For the first time since it opened in 1923, the Smithsonian’s Freer Gallery of Art in Washington, DC, is displaying its Victorian-era Peacock Room as the American artist James McNeill Whistler originally intended it to be seen. Called the Peacock Room in Blue and White, the reinstalled dining room opened on 18 May and is lined with 177 blue-and-white Chinese porcelains, restoring it approximately to the way it appeared in the 1870s.
“Today, for the first time in more than a century, and for the very first time in the history of the Freer Gallery of Art, you get to see the Peacock Room according to Whistler’s aesthetic vision”, says Lee Glazer, the co-curator of the exhibition and director of the Lunder Institute for American Art at Colby College.
The Peacock Room is one of the most popular draws at the Freer, attracting visitors with its extravagant ornamentation and exaggerated paintings of peacocks. Its backstory is also dramatic: Whistler, then an expat artist in London, overhauled the dining room of the British shipping magnate Frederick Leyland in 1876-77. But he did the work while Leyland was away, then demanded a substantial sum for the redesign, leading to an irreparable rift between the artist and the patron. Whistler portrayed their antagonism in the room’s centerpiece, an allegorical painting in gold of two puffed-up male peacocks facing off.
Whistler’s blue, green and gold decoration of the room was intended to complement Leyland’s extensive collection of blue-and-white Kangxi-era Chinese porcelains, which were ensconced in a lattice of shelves that were then fashionable as part of the East Asian mania among Victorian collectors. By the time the museum’s founder Charles Lang Freer acquired the Peacock Room in 1904, Leyland had died and his 17th- and 18th-century Kangxi porcelains had all been sold at auction.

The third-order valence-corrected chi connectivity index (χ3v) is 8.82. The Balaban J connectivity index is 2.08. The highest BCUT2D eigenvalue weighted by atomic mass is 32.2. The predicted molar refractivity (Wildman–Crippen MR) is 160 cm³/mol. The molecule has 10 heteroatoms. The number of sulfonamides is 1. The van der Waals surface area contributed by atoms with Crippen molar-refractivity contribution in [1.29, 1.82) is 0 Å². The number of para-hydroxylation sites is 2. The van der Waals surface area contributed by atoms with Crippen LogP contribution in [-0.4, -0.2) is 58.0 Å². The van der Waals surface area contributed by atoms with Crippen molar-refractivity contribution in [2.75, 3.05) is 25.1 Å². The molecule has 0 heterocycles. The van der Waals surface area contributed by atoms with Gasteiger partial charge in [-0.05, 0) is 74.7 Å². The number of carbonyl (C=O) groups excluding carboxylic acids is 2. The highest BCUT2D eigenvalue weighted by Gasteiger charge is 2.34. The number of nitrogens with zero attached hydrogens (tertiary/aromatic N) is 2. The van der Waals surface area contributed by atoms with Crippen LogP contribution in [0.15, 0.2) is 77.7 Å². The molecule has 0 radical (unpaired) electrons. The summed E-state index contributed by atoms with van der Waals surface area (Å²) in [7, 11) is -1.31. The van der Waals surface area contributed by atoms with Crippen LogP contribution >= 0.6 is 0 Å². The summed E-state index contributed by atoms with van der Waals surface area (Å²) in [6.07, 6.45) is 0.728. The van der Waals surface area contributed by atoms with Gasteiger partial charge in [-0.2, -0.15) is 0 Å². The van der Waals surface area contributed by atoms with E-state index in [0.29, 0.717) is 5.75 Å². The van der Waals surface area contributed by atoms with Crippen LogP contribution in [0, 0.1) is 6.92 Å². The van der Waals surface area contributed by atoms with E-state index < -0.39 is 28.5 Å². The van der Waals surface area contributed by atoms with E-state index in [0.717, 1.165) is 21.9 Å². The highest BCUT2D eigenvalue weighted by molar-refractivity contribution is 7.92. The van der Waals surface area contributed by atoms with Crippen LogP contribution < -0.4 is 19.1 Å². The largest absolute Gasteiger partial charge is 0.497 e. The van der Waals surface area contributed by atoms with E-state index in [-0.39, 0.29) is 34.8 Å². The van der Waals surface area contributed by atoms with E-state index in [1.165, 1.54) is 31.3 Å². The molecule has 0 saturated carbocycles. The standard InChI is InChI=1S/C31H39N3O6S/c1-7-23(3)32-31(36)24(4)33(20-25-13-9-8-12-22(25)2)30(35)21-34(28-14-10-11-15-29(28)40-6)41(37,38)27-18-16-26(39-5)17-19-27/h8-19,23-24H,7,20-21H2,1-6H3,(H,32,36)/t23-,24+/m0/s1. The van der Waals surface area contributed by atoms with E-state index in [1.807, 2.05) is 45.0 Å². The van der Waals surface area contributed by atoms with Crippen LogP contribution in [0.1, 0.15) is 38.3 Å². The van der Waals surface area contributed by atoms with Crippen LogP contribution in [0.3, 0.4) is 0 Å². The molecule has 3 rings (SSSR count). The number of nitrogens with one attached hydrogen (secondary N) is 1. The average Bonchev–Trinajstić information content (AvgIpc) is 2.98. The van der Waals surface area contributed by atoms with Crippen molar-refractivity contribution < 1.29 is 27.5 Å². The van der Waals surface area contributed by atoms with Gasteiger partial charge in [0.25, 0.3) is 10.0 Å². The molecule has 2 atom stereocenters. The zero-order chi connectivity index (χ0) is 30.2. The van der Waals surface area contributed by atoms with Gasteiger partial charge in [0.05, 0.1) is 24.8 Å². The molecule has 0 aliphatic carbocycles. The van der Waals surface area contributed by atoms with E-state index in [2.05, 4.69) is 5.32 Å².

The Freer Gallery showed the Peacock Room in various guises over the years as curatorial winds shifted—sometimes with the shelves bare, or with a limited number of Kangxi porcelains acquired separately or, most recently, with mainly monochrome and earth-toned ceramics from Middle East and East Asia collected personally by Freer.
The new installation, based on an archival study of photos of the Peacock Room taken in 1892 in Leyland’s house, brings back the colour harmonies in Whistler’s original conception of the space. Two walls showcase 82 blue-and-white Kangxi-era pieces from the Freer’s holdings. Lacking enough period ceramics to fill the room, the museum commissioned 95 new Kangxi-style blue-and-white porcelains from Jingdezhen, China, the traditional centre of the craft, for the other two walls.
The Peacock Room in Blue in White is to be displayed indefinitely, but Glazer says that doesn’t mean it will be permanent. “There is not one single story of the Peacock Room, but many chapters in a very dynamic transnational history”, she says. “I hope [this chapter] will not become static and completely iconic, but understood as one in a sequence of moments in the room’s history”.